In Episode 10 of Best Hire Ever, Kris Dunn chats with EVP and CHRO John Whitaker about executive onboarding — where it works, where it goes wrong, and what new leaders need to think about as they enter a new organization. Along the way, they discuss imposter syndrome and provide their hot takes on the best way out of the funk. John also shares his experiences onboarding into companies as a new leader and tells KD what he’s learned.
2:10 – John and KD start by talking about Texas A&M (John) and Auburn (KD) football, the pandemic, et al. John shares that his road trip to Auburn was better than the one he took to Tuscaloosa (Alabama).
4:20 – John talks about his recent move from Sage to National Partners in Healthcare as an HR Leader, how the pandemic encouraged the move.
6:05 – KD and John talk about not knowing the language in a new industry, and John shares the fact he had his own slang he was throwing around to new teammates.
8:25 – Topic is being an incoming new leader at an organization — what do coming leaders generally mess up related to this? John and KD talk about where they feel like they’ve failed before? Announcing presence with authority is discussed.
13:00 – What the heck is imposter syndrome when it comes to new leaders? We talk about how it impacts women, men, etc.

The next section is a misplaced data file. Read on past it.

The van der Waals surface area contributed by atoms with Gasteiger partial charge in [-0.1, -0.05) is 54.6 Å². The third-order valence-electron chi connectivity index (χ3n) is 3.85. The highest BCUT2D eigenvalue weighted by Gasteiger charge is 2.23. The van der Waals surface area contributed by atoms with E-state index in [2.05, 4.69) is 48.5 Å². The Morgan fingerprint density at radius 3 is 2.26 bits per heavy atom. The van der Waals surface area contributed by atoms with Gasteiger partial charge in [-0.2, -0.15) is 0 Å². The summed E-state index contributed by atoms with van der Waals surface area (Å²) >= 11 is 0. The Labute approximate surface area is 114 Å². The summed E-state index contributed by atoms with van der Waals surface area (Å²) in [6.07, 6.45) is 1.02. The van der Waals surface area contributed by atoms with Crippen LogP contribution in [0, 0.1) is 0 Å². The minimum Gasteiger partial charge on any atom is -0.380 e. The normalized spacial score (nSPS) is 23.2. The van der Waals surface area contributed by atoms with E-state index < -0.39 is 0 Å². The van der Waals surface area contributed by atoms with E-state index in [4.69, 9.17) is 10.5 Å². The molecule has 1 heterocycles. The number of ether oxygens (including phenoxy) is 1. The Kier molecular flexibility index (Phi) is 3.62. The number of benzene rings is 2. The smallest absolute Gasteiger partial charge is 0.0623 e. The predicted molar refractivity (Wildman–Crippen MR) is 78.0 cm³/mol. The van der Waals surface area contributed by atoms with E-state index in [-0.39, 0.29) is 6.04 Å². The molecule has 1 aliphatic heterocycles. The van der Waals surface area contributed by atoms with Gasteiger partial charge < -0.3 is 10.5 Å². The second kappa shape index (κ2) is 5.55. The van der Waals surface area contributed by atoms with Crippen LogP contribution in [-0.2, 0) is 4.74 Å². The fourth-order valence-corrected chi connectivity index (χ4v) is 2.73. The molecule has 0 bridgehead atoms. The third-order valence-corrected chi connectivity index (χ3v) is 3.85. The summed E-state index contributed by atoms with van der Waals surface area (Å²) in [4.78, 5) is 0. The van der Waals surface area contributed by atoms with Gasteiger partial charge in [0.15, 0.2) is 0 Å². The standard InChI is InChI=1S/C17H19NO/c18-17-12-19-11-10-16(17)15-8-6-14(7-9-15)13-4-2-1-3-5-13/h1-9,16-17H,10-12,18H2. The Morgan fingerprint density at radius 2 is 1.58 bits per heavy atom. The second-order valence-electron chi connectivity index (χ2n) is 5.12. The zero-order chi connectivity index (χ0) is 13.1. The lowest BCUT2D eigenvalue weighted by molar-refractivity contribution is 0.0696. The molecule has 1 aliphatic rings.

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19:50 – John and KD talk about what type of new leader doesn’t feel imposter syndrome.
24:00 – KD and John discuss imposter syndrome at lower levels in the organization, good movement in companies on asking individuals to lean in, and learned roles in gender and beyond.
26:55 – What are the coping mechanisms for imposter syndrome? John tells the story of challenges he’s faced from direct reports early in new roles, etc. John and KD discuss the agendas of people who come to you first, share their opinions about others, etc.
30:00 – John and KD discuss two profile new leaders meet in new roles — the “The Quiet One” and the “Apple Polisher.”
38:00 – John and KD discuss whether onboarding for a new leader is necessary, or whether it’s better for a new leader to figure it out on their own. “That’s what the money is for” is discussed.